• It’s shocking enough to see Lost star Terry O’Quinn killed in the opening scenes — although he’s likely to appear a few times in flashbacks. However, there are other familiar faces on the edge of the show who will likely resurface. There’s Emmy nominee Frances Conroy as Lacy’s now-widow, Ozark co-star Charlie Tahan as Molly’s dealer, Ann Cusack as the new warden, and Shameless star Noel Fisher as the corrections officer who actually calls Henry and really sets the plot in motion. They’re all likely to return to this already complex narrative. Castle Rock is just getting started.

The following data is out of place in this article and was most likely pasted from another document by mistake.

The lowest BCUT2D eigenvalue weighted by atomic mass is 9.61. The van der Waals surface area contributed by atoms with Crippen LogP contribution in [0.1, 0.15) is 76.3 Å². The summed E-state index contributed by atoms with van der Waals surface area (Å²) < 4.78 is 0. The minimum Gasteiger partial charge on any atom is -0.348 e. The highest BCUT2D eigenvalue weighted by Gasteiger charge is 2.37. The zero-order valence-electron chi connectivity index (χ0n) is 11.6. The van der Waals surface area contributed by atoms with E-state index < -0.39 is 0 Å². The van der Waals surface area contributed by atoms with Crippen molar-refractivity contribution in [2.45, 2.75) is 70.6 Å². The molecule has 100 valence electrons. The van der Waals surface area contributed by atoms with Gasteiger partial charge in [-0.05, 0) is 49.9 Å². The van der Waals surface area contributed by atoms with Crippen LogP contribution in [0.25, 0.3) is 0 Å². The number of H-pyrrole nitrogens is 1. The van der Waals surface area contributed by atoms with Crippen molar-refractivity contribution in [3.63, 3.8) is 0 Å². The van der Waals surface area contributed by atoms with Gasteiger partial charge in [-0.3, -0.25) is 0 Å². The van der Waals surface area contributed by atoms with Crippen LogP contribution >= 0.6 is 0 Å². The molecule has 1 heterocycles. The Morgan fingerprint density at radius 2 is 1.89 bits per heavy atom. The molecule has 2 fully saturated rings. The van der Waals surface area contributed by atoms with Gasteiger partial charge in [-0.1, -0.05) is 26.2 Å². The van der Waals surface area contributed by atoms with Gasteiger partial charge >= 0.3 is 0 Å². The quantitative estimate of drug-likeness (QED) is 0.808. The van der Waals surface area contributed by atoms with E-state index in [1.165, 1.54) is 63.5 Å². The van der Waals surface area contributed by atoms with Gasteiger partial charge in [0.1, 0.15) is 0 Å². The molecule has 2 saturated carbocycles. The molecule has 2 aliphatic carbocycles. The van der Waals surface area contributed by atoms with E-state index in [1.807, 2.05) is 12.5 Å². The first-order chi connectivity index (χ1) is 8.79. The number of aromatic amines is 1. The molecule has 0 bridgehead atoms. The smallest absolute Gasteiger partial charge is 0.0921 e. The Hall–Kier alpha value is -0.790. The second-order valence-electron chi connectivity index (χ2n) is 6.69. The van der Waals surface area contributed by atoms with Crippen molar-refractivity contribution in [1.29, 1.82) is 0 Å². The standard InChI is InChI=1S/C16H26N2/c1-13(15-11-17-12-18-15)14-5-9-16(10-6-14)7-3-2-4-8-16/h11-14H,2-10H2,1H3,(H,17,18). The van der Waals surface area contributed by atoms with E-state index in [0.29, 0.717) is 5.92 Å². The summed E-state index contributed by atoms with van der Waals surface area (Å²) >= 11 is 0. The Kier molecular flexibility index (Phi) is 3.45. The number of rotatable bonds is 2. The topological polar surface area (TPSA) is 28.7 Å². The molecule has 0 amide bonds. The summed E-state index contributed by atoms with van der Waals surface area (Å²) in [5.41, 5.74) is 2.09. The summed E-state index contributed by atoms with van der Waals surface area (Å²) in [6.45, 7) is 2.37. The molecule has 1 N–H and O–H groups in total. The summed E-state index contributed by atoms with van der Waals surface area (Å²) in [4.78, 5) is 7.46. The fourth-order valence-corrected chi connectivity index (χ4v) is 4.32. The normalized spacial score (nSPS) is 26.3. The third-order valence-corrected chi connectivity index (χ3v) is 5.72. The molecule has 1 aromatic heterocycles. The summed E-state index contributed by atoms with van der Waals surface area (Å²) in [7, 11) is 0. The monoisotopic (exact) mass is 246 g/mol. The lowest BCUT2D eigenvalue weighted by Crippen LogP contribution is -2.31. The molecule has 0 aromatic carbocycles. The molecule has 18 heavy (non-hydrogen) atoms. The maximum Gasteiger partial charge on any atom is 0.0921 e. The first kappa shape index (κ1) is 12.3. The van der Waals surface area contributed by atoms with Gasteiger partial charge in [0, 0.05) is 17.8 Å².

• Michael Uppendahl directed this episode and he’s a Peak TV directorial icon, having helmed episodes of Ray Donovan, Fargo, Legion, American Horror Story, Mad Men, and more.
• Alan Pangborn, played by Scott Glenn, was played by Ed Harris in the film version of Needful Things and by Michael Rooker in the film version of The Dark Half. Impress your friends with the trivia answer to “What do Ed Harris, Michael Rooker, and Scott Glenn have in common?”
• Molly is listening to “Hybrid Moments” by the Misfits. Could it be a nod to how this show is a hybrid of characters and themes throughout King’s career?